Surviving Christmas (2004)

Movies like Surviving Christmas make me reflect on the nature and meaning of awfulness as a quality in and of itself. Too often we revert to an overly simplistic formula, where movies are merely judged on how "good" they are. But things like Surviving Christmas highlight the weakness of such models: they suggest that a movie can be no worse than "not good." Or, to put it another way, nothing below zero.

This isn't to say Surviving Christmas is the worst thing we've ever seen or even the worst this year: it isn't, not by a long shot. There were two or three funny lines in the movie, and that's more than I can say about many comedies reviewed here. And there's nothing technically offensive about this: no gross-out humor or anything.

But that's what makes this movie so interesting from an academic standpoint. I've seen Christmas movies which weren't funny at all. I've seen things that were as boring as watching paint dry. I have a very well-developed sense of "absolute zero." And, of course, I've seen things far, far worse, due to their offensive content. But Surviving Christmas wasn't bad because it offended; it was bad because of its inherent badness.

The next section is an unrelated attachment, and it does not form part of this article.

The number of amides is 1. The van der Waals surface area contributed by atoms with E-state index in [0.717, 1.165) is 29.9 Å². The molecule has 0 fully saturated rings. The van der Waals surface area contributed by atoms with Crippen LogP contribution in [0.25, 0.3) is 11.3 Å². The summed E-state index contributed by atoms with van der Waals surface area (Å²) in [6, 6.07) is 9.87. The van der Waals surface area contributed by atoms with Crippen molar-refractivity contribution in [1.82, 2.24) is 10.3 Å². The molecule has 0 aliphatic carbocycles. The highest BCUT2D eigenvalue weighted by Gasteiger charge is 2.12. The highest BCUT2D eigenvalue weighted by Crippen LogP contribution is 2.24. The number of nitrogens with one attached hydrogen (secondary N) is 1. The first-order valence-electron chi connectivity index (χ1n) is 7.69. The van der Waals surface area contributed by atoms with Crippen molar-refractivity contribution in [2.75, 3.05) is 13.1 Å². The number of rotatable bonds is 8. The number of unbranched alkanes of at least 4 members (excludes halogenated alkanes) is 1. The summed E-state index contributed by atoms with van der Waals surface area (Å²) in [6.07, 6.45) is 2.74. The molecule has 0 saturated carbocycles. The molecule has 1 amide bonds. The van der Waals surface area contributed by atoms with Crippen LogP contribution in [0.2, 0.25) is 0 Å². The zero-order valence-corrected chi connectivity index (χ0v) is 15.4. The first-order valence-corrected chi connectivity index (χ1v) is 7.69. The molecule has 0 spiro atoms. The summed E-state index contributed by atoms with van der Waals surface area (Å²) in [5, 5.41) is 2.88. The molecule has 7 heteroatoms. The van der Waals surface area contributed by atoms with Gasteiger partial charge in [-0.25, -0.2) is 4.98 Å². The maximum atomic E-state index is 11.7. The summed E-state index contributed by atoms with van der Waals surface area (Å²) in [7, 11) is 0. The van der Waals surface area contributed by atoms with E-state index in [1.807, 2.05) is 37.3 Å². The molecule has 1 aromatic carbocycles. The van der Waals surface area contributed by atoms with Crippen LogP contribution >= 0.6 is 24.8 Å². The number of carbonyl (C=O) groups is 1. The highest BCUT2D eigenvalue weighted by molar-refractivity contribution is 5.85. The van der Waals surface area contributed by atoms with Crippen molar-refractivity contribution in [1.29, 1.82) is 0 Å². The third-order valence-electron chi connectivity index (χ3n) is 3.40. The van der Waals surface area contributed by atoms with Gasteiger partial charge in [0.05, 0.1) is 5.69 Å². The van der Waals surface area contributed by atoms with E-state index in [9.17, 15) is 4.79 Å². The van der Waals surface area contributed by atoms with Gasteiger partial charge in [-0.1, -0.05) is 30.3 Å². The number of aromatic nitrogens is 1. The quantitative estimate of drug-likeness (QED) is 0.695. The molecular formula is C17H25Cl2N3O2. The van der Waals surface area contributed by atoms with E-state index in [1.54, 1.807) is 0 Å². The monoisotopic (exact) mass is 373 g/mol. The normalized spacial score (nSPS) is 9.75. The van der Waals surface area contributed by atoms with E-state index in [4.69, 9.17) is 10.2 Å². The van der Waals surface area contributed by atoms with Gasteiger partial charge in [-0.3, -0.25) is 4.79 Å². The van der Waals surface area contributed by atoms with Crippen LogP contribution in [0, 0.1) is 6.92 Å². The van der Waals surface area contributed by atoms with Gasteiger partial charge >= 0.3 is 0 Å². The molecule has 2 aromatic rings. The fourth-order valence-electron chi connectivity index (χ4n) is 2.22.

Philosophy professors should use this movie to teach Platonic forms.

The plot of the movie is ludicrous. In an attempt to simulate a Christmas spent with family, the main character pays a family several hundred thousand dollars to let him stay with them for the holidays. Setting aside the fact that this is not a good premise to build a movie on, Surviving Christmas does a profoundly poor job constructing a movie at all.

The first and most obvious omission is character. Ben Affleck doesn't really play anyone or anything. There's no core to the character, no sense of underlying psychology. This goes beyond a lack of complexity: the character doesn't even feel like a character: just a collection of meaningless lines and actions said and done by Affleck. It's almost as if it was supposed to be farcical, but without the comedy. Most of the other characters were ultimately reactions to Affleck's character, so there wasn't much help there.

So, what made it so bad? Was it the absurdly unrealistic sequences that constituted the entire plot and permeated every character interaction? Was it the aggressively unfunny nature of the scenes? The fact the movie set out to make the viewer uncomfortable... and mostly failed?

In the end, I'm not sure. Maybe badness, like art, is something you have to experience to know. But there's no denying this movie was really, really bad.